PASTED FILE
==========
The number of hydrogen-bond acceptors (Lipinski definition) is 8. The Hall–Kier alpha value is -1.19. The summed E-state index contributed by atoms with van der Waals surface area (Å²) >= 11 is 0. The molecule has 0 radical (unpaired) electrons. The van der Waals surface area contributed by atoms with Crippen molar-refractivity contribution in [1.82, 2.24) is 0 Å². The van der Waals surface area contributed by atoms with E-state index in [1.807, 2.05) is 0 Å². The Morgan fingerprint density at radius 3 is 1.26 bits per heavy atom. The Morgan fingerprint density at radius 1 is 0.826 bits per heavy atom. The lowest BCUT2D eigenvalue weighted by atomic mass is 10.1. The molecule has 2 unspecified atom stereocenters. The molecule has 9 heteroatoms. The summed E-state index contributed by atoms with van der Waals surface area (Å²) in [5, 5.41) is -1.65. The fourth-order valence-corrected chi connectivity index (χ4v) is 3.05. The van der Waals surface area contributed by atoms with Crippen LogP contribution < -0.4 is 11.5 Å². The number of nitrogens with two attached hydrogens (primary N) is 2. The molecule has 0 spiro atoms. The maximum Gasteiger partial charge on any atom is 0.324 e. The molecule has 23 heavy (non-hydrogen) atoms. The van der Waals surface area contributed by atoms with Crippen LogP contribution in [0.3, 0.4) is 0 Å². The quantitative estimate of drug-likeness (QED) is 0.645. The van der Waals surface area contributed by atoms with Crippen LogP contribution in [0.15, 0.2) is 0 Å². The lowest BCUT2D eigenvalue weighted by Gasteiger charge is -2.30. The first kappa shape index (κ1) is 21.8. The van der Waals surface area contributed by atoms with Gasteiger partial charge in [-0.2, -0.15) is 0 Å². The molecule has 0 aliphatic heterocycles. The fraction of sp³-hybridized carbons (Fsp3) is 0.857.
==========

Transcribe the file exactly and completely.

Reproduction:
The number of hydrogen-bond acceptors (Lipinski definition) is 8. The Hall–Kier alpha value is -1.19. The summed E-state index contributed by atoms with van der Waals surface area (Å²) >= 11 is 0. The molecule has 0 radical (unpaired) electrons. The van der Waals surface area contributed by atoms with Crippen molar-refractivity contribution in [1.82, 2.24) is 0 Å². The van der Waals surface area contributed by atoms with E-state index in [1.807, 2.05) is 0 Å². The Morgan fingerprint density at radius 3 is 1.26 bits per heavy atom. The Morgan fingerprint density at radius 1 is 0.826 bits per heavy atom. The lowest BCUT2D eigenvalue weighted by atomic mass is 10.1. The molecule has 2 unspecified atom stereocenters. The molecule has 9 heteroatoms. The summed E-state index contributed by atoms with van der Waals surface area (Å²) in [5, 5.41) is -1.65. The fourth-order valence-corrected chi connectivity index (χ4v) is 3.05. The van der Waals surface area contributed by atoms with Crippen LogP contribution < -0.4 is 11.5 Å². The number of nitrogens with two attached hydrogens (primary N) is 2. The molecule has 0 spiro atoms. The maximum Gasteiger partial charge on any atom is 0.324 e. The molecule has 23 heavy (non-hydrogen) atoms. The van der Waals surface area contributed by atoms with Crippen LogP contribution in [0.3, 0.4) is 0 Å². The quantitative estimate of drug-likeness (QED) is 0.645. The van der Waals surface area contributed by atoms with Crippen LogP contribution in [0.15, 0.2) is 0 Å². The lowest BCUT2D eigenvalue weighted by Gasteiger charge is -2.30. The first kappa shape index (κ1) is 21.8. The van der Waals surface area contributed by atoms with Gasteiger partial charge in [-0.2, -0.15) is 0 Å². The molecule has 0 aliphatic heterocycles. The fraction of sp³-hybridized carbons (Fsp3) is 0.857.